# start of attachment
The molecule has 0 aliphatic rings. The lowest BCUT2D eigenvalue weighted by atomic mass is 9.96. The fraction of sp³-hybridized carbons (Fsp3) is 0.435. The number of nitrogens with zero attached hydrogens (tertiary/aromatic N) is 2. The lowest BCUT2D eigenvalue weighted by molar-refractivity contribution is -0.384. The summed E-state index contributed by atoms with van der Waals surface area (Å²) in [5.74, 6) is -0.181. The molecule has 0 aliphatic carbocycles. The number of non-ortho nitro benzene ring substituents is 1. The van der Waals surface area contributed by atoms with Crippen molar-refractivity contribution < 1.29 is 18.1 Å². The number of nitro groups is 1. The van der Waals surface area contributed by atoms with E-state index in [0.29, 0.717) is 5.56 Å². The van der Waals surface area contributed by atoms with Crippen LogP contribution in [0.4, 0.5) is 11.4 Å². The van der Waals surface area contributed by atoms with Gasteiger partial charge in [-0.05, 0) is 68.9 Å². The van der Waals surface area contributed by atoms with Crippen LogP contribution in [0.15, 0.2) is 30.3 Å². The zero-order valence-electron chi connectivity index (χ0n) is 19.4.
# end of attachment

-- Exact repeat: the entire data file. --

The molecule has 0 aliphatic rings. The lowest BCUT2D eigenvalue weighted by atomic mass is 9.96. The fraction of sp³-hybridized carbons (Fsp3) is 0.435. The number of nitrogens with zero attached hydrogens (tertiary/aromatic N) is 2. The lowest BCUT2D eigenvalue weighted by molar-refractivity contribution is -0.384. The summed E-state index contributed by atoms with van der Waals surface area (Å²) in [5.74, 6) is -0.181. The molecule has 0 aliphatic carbocycles. The number of non-ortho nitro benzene ring substituents is 1. The van der Waals surface area contributed by atoms with Crippen molar-refractivity contribution < 1.29 is 18.1 Å². The number of nitro groups is 1. The van der Waals surface area contributed by atoms with E-state index in [0.29, 0.717) is 5.56 Å². The van der Waals surface area contributed by atoms with Crippen LogP contribution in [0.4, 0.5) is 11.4 Å². The van der Waals surface area contributed by atoms with Gasteiger partial charge in [-0.05, 0) is 68.9 Å². The van der Waals surface area contributed by atoms with Crippen LogP contribution in [0.15, 0.2) is 30.3 Å². The zero-order valence-electron chi connectivity index (χ0n) is 19.4.